Most people would say that Black Thought, Kendrick Lamar, Lupe Fiasco are among the top lyricists doing it today, and they may be relatively right, but Mr Carter’s opus-concerto is a cut above the average, it is also a lesson in business acumen in addition to being verbally sharp-witted. Last week in some nice Zimbabwean spot called Wyrd, I found myself in conversation with some 20 somethings who really love Hip Hop, and one of them was dropping jewel after jewel from Jay-Z’s older raps, and we agreed that none of these cats such as Drake or anyone really can touch Hov. Yes its grown folks music, but so fresh that its timeless.

My favorite MC’s Top 10 still remain

  1. De La Soul
  2. Andre 3000
  3. Mos Def
  4. Manelis
  5. Lauryn Hill
  6. Black Thought
  7. Supah Mpondo
  8. Roots Manuvah
  9. Lupe Fiasco
  10. BFG

After all is said and done, I am still about that wordplay. How you say and what you say.

 

 

Timelessness /Sonininanini

 

What is time, beyond the Defined

beyond the measurements and instruments …In what dimension is time / a fundamental and realistic feature? —factor in anything, any material and condition and experience

Does it all manifest in time

or is taking place in a

Circle or cyclic stages of a wheel revolving in time, on time, in between and out of time?

In my head I am hearing Abbey Lincoln singing –

With Bhekumuzi Mseleku accompanying her –

Through the years 

The sound

Of love and music …”

Also on my mind at the very same time

is Abdullah Ibrahim

Brother With Perfect Timing also known as

Bra Timing From Mopholong

many other thoughts, spaces and traces of perpetuated memory

all co-existing in what I call my mind right now

-rhythmic elements

breathing sounds and heaving scrolls

-The pulsing life-forces of the 4 Living Beings around me right now

my Beloved, my three sons

all harmonizing with the joy of living –  sleeping only to be awakened by a benevolent Sun

Its furious mercy could unmake us all but providence gives us space

gives us distance

gives us time

And of course there are many other living entities around us

they are not bound by the dictatorship of time

beings beyond the 5 nodes

there are others beyond the realms of extra-sensory perception

even speculation

when we are inclined we can picture them

scripture them like Samuel R. Delaney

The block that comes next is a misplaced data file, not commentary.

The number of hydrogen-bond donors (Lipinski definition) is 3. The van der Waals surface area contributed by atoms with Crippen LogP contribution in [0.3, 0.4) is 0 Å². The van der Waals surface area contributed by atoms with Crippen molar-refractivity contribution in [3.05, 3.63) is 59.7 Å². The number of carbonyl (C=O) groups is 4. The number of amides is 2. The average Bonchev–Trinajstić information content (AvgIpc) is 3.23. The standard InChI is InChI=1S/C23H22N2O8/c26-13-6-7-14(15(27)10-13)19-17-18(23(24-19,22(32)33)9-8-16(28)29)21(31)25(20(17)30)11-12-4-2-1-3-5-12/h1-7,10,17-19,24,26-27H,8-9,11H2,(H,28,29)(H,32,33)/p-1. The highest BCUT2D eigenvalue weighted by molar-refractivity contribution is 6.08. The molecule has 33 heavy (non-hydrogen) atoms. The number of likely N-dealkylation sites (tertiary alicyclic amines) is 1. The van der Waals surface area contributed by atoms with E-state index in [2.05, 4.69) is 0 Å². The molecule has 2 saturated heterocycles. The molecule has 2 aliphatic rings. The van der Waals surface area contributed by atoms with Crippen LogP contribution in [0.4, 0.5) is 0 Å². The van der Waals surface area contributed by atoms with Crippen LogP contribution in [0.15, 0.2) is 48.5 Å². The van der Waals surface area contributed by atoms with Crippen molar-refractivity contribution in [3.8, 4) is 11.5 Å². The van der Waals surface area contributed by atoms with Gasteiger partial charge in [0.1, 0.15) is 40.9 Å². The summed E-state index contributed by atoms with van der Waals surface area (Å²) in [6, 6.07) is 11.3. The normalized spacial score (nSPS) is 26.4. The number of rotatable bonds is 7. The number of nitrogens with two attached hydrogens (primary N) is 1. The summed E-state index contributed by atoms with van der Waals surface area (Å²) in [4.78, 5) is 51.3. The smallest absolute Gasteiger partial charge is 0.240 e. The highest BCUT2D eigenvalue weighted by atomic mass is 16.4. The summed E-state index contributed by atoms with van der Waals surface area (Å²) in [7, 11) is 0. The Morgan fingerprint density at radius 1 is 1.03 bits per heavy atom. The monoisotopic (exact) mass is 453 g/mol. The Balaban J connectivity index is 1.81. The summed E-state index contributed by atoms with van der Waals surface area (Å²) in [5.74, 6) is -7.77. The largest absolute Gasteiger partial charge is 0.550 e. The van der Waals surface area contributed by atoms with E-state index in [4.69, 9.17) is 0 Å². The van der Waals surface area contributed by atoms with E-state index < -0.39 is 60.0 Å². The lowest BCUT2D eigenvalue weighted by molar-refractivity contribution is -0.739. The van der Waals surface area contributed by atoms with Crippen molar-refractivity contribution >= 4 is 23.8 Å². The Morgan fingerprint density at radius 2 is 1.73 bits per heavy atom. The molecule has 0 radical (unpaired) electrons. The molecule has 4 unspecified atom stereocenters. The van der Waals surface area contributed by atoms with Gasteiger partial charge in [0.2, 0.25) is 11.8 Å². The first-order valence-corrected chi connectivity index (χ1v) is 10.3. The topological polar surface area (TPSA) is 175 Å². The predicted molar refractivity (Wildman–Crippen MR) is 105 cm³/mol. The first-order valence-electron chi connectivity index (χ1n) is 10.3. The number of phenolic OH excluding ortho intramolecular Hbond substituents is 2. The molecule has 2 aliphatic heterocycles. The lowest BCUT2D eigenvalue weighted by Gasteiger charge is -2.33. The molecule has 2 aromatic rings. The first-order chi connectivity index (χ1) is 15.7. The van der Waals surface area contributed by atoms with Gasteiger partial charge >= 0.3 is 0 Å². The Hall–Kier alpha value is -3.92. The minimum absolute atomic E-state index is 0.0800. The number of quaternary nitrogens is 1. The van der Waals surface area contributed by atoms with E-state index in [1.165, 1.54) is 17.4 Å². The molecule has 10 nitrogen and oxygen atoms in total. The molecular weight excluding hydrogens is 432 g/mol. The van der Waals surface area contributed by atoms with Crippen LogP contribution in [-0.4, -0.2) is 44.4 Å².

feature creature them like Nnedi Okorafor’s tales of inner spaces

Time is Relative to each experience

before Einsteins theory

or any scientists hypothesis

there is a beating of a drum / a clock

that does not measure or define time – the clock as neither arms nor digits

it is in and around the essential timelessness

a Black Existential void where we are seen in Light of our own being

Beyond this death of a lifetime

in due time

the title of a song by Outkast featuring Cee-Lo Green

Echoes of Sojourner Truth, Bhambada and Harriet Tubman echoed by the Dungeon Family

We are Gods Body of Work Reflecting our Godhood through sound

The Revelation

a poem for John Coltrane

“To tremble in prayer & trepidation

To tremble against trepidation in prayer

Screech – Scream – Cry

To tremble with prayer

and arch the muscles of my back

in face of trepidation,

transparent beads bubbling from my forehead

Screech – Cry.

Bird of blood with razor-sharp

wings of boiling stone falling from God into my throat

claws my tonsils

sticks its feet way down into my stomach

and I double over trying to vomit

forth this bird

to the rhythms of anklets ashake

in the dance of a black-blue-black blue – black a black blue black African

Witch Doctor wailing wailing –

Scream high out into God.

fall heavily from the pole of light He offers to the snow

of doubt that freezes

all Spirits dancing gallop

to slabs of ice across the tongue.

Father, Father, understands me

Make, Purification, Psalm of Warmth

within Light – understand the reverent

screams of this confused devotee. “

tree

For Bheki Hyacinth Mseleku

i have heard of that tree

hyacinth

ngiyawazi lowo muthi

ngiyayazi nembali yawo

kepha ngisalibele …

ubuhlungu bempilo nobuhlwempu bomphefumulu

kungenze ngafiphala

Sengaba kude nalowo owangitshala …

Rooted

I met an old man in the garden

And he told me

“Asparagacea”!

It is a flower from old glorious Babylon

Well they call her Iraq

these frail and fragile days

yes, beautiful Hyacinth

“Hyacinths are forever if you know what you’r doing …”

Deathless hue

these howlong blues

we are coloured by

history into names

nations, known unknowns

we are galactic beings

caught in the cruel current of the waves of time

and yet

our hearts melodies

our Souls harmonies

are timeless –

boundless energies bursting from the Source

IThongo!!!

Urging us closer

Closer to the Source.